Home Photography Ideas: Make a splash with food and drink photography

Watch Video: Home Photography Ideas – Add a twist to food photography

If you’ve run out of ideas to photograph during the current isolation period, we’ve got the remedy for what’s ailing you…a nice splash of your favorite drink for a still life with a difference!

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Still life photography allows us to control every aspect of our image. We can arrange our props however we want and change the lighting to our liking, until we get the exact image we want. With the camera on a tripod, we can change compositions and shoot in low light if we want; with static shooting, shutter speed becomes irrelevant.

However, we’ll show you how to add some expression to a still life by including a sense of movement in your scene. Our subject is a bottle of rose lemonade, and to add interest we’ll dress the scene with a glass of the fizzy drink, include a real rose and some lemons as the backdrop – frozen as they splash in a container of water.

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(Image credit: Rémy & Esmé Lloyd / Digital Camera World)

While our camera is still locked securely in place on a tripod, timing becomes everything. As well as making sure we hit the shutter just when the falling lemons enter the frame, we need to freeze the moment to avoid unsightly subject blur – and we’ll achieve that with a set of studio lights.

We will also use other tricks. We want our lemonade to look ice cold and refreshing, with that look straight out of the fridge. However, the warm studio lights would quickly melt the ice cubes in our drink and evaporate any condensation forming on the bottle and glass, so we’re going to have to simulate things a bit…

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01 Prepare your frame

(Image credit: Rémy & Esmé Lloyd / Digital Camera World)

You will need two bottles of your chosen drink. It’s best to choose stylish ’boutique’ bottles, rather than something from the supermarket’s ‘economy’ range. Coat the label of one of them with clear varnish so that it remains waterproof when the water droplets are applied. Then pour some of the fizzy drink from the second bottle into a clean glass tumbler until it’s half full, and place them on a reflective surface.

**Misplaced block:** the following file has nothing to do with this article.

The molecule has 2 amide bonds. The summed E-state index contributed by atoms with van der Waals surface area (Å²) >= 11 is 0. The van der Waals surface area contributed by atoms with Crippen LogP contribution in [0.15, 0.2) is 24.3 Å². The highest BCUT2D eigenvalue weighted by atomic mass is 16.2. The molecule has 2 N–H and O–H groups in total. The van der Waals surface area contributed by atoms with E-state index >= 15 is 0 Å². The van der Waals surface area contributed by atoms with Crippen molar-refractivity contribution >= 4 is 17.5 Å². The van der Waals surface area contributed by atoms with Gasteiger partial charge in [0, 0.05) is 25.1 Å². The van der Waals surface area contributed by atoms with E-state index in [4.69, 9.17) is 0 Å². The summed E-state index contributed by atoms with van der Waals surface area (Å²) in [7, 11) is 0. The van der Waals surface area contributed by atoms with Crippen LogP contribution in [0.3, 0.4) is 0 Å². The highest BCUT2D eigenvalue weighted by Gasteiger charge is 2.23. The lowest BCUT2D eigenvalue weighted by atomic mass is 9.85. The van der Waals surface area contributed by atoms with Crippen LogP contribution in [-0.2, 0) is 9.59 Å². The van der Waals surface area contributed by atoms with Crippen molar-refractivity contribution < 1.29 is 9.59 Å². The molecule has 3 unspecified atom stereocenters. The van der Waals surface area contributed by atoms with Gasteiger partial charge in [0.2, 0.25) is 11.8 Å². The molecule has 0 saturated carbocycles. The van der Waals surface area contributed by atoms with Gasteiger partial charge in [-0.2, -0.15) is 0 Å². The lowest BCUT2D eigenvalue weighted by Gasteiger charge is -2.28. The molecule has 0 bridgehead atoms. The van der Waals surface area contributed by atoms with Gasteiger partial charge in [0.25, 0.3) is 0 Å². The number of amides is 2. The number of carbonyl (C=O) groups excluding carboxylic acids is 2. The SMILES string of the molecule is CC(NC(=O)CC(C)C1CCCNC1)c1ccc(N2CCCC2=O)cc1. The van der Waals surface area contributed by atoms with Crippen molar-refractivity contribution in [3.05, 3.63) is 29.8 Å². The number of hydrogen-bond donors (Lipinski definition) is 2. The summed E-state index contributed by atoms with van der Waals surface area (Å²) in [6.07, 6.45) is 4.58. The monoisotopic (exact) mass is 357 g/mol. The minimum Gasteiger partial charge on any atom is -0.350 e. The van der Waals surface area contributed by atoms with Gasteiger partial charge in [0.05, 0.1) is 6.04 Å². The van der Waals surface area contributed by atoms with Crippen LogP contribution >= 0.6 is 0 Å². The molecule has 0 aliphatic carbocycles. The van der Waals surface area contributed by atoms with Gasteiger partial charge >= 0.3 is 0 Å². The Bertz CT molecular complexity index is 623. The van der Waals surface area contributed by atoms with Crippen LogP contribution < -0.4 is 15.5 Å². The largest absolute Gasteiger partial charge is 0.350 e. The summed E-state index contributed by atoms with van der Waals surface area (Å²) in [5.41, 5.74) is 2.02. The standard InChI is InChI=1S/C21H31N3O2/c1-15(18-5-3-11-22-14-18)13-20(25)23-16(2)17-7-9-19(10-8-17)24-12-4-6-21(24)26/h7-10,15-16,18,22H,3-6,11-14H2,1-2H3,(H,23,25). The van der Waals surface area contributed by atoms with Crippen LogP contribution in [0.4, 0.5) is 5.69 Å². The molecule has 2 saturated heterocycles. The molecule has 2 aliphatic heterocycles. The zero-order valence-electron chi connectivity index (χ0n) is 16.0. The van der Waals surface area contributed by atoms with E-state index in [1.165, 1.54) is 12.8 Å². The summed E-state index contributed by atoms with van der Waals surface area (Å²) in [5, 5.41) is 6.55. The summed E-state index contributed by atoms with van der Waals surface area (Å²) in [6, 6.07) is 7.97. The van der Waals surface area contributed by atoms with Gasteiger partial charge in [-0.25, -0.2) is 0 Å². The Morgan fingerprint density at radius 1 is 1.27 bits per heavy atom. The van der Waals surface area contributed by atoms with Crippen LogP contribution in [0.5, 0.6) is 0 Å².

02 Dressing the scene

(Image credit: Rémy & Esmé Lloyd / Digital Camera World)

We positioned a rose between the bottle and the glass, in front of a tank full of water. Fill the tumbler with acrylic ice cubes – real ice will melt too quickly. Next, mix a combination of water and glycerin in a ratio of about 2:1 and spray on the bottle and glass tumbler to make them look refreshing and cool.

03 Camera settings

(Image credit: Rémy & Esmé Lloyd / Digital Camera World)

Set the shutter speed to the flash timing determined by your camera body – in this case we’re shooting at 1/200s. Set an aperture of f/11 to give great depth of field and your lowest possible ISO for maximum image quality. Focus on the bottle, then switch to manual focus to lock it in place and turn off the lights. A test shot should produce a very underexposed dark frame.

04 Let there be light

(Image credit: Rémy & Esmé Lloyd / Digital Camera World)

In this project, we use three Profoto studio lights – an inset, a fill and a backlight – all set to different output powers to illuminate our scene in a subtly balanced way. (You can also use speed lights to get the same results, though you’ll need to pump the power since strobes are less powerful.) Position the light key to the right of the setup; the filler on the left and the third light behind the tank, with a translucent diffuser in between to soften the lighting in the background.

05 Power to the Lights

(Image credit: Rémy & Esmé Lloyd / Digital Camera World)

After lighting our scene, the very short duration of the flash will freeze the lemons as they splash into the tank behind. It is the variable power of the key and the filling that gives shape to our bottle and our accessories. The back light diffuses through the liquid in the bottle and the glass, highlighting the drink. Take a test shot and adjust the power of the lights until you have a balanced setup. We had the key at three-quarter power (7.5), half-fill (5), and backlight at full (10), creating soft, even light through the dual diffuser we used.

06 Dive in

(Image credit: Rémy & Esmé Lloyd / Digital Camera World)

Ask your assistant to drop the lemons into the reservoir on the count of three and estimate when to release the shutter. It will take a few tries to get the job done, so use a squeegee to clean the front and back of the water tank from spills, ready for the next shot. If you’re shooting tethered, you’ll be able to better inspect details on your computer screen.

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